1:20.3 scale, gauge 1, live-steam Shay
33268 Central Avenue
Union City CA 94587
1:20.3 scale, gauge 1, live-steam model of a 28-ton, three-cylinder Shay; steel, brass, and stainless-steel construction; butane fired—gas tank in bunker; hand pump in bunker; blow-off pressure, 55 psi; fittings include safety valve, throttle, water glass, pressure gauge, adjustable displacement lubricator; piston-valve reversing gear controlled from the cab; comes packed in wooden box; option of coal bunker or oil bunker; minimum radius, 4′. Dimensions: 17 7⁄8″ long over the end beams; 4″ wide; 6″ high over the stack. In 1:20.3 scale, this works out to 30’3″ x 6’9″ x 10’2″, respectively
Pros: Relatively good instructions; excellent construction; relatively easy operation; long running time; hand pump in bunker; excellent running characteristics; fully fitted backhead; high level of detail; excellent finish; reusable wooden carrying case included; tools included
Cons: Lubricator adjustment knob too stiff; pressure gauge faces out the far-side window
Accucraft’s 28 ton, class-B Shay will appeal to fans of geared locomotives. The engine is part of the company’s Classic series and appears to represent a generic, mid-sized, three-cylinder locomotive. The model comes packed in a plain but sturdy wooden carrying case. The case is held together with latches, and three of the sides hinge down for access when the latches are undone, making it both an ideal carrying case and a prep platform for the engine.
Supplied with the locomotive are the usual items: syringes for water and oil, wrenches for the hex screws, Allen keys for set screws, and a removable pump handle. A pair of cotton driving gloves is also included to prevent burned fingers. The locomotive is well detailed but additional detail is also supplied. Unfortunately, there is nothing in the instructions to tell you what these extra bits are or where they go on the engine. Some are obvious—the dummy whistle and safety valve—but others, such as the generator exhaust pipe, are not.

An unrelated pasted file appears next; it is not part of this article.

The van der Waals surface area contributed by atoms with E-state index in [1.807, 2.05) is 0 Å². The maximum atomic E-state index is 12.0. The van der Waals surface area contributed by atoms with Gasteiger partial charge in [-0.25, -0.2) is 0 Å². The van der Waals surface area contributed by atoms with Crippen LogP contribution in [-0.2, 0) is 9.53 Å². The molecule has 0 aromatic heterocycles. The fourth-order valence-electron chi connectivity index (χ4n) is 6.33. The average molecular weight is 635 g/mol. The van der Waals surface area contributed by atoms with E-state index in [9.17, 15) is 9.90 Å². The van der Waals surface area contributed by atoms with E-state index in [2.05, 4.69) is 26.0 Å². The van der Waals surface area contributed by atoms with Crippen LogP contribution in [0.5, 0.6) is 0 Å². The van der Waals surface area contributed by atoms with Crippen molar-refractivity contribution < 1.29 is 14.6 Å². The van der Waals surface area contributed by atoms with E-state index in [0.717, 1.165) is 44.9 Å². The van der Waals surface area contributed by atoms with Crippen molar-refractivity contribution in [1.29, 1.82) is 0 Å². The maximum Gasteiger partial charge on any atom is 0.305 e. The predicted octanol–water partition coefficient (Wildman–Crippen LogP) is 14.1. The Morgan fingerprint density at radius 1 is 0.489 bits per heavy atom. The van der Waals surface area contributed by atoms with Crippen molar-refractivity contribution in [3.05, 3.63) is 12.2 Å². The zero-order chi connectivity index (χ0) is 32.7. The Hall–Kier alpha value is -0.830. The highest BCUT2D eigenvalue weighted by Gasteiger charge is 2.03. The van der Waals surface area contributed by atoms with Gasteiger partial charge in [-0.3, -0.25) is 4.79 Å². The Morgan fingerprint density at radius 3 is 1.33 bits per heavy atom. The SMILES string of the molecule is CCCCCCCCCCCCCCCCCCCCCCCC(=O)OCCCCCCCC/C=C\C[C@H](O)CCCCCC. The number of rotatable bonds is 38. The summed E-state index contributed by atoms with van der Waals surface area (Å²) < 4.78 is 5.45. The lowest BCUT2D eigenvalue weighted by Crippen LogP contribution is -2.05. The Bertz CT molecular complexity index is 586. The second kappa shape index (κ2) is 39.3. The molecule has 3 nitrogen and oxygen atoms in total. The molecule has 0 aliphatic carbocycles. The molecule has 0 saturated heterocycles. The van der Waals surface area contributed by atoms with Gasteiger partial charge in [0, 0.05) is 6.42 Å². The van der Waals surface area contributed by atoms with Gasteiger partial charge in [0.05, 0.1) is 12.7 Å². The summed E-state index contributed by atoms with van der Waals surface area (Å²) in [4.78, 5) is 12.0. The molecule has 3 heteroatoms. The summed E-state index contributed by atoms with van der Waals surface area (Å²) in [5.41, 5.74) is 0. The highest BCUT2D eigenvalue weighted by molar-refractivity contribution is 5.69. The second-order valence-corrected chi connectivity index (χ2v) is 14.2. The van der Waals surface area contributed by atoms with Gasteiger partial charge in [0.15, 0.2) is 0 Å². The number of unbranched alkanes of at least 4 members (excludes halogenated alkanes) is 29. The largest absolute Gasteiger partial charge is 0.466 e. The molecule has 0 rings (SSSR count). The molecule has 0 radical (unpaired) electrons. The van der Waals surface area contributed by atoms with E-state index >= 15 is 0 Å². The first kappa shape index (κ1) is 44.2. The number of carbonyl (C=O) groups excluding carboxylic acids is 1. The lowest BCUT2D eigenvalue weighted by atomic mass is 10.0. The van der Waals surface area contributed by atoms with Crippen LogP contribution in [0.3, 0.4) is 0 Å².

The engine is supplied with three piston-valve cylinders. These drive a crankshaft, with the cranks set 120° apart, as opposed to the usual 90° on a two-cylinder locomotive. The engine is reversed via an additional piston valve, hidden behind the steam motor, and controlled by a traditional reversing quadrant in the cab.
The purchaser is offered the option of a coal bunker or an oil bunker. Our review sample has the coal bunker. Removing the top of the bunker gives access to the gas tank and the hand pump. The tank is functional and holds water. The water both keeps the temperature of the gas tank at a workable level and it can also be pumped into the boiler.
Boiler fittings include a safety valve set at 55 psi, a throttle, a water glass, and a pressure gauge—a complete complement. The pressure gauge faces out the fireman’s-side window, which I found to be inconvenient, as all the action is on the engineer’s side. I repositioned the pressure gauge to point backward, an easy task. This way it is visible from either side of the locomotive, or by peeking into the back of the cab as the engine passes.
The locomotive rides on two standard Shay trucks, with their associated gears and hardware. The square drive shaft, with its telescoping sections, functions in the same way as that on a full-size Shay. The engine is geared down around 3:1, with small bevel gears on the drive shaft and larger ones on the wheels. All wheels are driven, making this a slow moving but powerful locomotive.